Right now, members of Congress are debating a series of taxes as part of the multi-trillion-dollar reconciliation package that could make the crude oil that runs through U.S. refineries more expensive.
Refineries are not the story when it comes to retail gasoline prices. Raw materials (in this case crude oil) account for the biggest share of the final price consumers pay.
The United States is the now largest producer of crude oil and has the largest, most complex and most efficient refining industry in the world. Yet two of our most important oil trading partners are those that share our borders: Canada and Mexico.
This week, AFPM joined API and industry associations representing fuel retailers, gasoline marketers, convenience stores and tank truck carriers to field questions from the media about the ongoing fuel distribution challenges resulting from the Colonial Pipeline shutdown.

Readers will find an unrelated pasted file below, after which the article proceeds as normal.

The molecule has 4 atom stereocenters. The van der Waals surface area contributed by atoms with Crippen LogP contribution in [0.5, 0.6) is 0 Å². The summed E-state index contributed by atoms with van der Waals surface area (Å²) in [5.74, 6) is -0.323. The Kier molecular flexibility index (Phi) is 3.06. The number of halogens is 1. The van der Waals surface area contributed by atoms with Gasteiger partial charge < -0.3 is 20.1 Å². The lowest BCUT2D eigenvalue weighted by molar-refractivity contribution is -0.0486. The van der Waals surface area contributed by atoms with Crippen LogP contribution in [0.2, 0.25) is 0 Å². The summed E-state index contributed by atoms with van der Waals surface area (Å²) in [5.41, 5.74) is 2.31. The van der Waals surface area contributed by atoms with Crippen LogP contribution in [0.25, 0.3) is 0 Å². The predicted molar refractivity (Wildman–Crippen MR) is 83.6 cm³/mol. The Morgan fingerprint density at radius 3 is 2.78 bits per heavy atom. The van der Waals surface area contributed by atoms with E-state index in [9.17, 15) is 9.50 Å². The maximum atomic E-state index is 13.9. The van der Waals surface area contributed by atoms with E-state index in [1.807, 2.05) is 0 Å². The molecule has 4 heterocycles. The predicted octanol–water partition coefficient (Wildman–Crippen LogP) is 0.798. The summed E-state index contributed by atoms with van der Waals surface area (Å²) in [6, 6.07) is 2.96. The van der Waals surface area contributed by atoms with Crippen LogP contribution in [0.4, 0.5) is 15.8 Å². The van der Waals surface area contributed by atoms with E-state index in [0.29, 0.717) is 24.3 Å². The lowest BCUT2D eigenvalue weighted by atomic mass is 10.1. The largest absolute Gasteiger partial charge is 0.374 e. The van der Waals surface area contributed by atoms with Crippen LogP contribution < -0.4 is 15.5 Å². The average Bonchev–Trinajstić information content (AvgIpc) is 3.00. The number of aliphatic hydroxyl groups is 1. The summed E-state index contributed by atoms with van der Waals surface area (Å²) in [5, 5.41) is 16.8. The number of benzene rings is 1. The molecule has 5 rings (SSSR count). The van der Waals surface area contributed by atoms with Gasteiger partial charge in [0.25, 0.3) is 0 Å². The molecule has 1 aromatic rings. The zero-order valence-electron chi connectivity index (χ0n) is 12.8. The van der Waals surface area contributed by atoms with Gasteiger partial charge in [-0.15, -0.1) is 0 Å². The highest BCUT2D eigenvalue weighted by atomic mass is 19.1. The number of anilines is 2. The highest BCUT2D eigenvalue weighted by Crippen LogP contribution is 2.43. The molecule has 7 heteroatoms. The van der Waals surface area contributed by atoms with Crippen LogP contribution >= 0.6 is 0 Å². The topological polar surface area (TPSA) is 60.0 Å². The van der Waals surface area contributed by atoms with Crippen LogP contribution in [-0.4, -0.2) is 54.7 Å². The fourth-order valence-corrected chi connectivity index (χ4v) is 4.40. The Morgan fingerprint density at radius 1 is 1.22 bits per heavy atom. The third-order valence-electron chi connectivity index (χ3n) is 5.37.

The Line 5 pipeline plays a critical role in ensuring the United States and Canada continue to have access to affordable fuels, propane and other refined products. Union, political and business leaders on both sides of the border are emphasizing the critical role of the Line 5 pipeline and calling for it to remain open until its replacement can be completed:
WASHINGTON, D.C. – AFPM congratulates President-elect Biden and Vice President-elect Harris.
WASHINGTON, D.C. – Members in the House and Senate, led by Sen. John Cornyn and Rep. Vicente Gonzalez, sent a letter this week to President Trump urging him to address issues of unfair market access for U.S. energy companies doing business in Mexico. Chet Thompson, President and CEO of AFPM, echoed these calls with the following statement.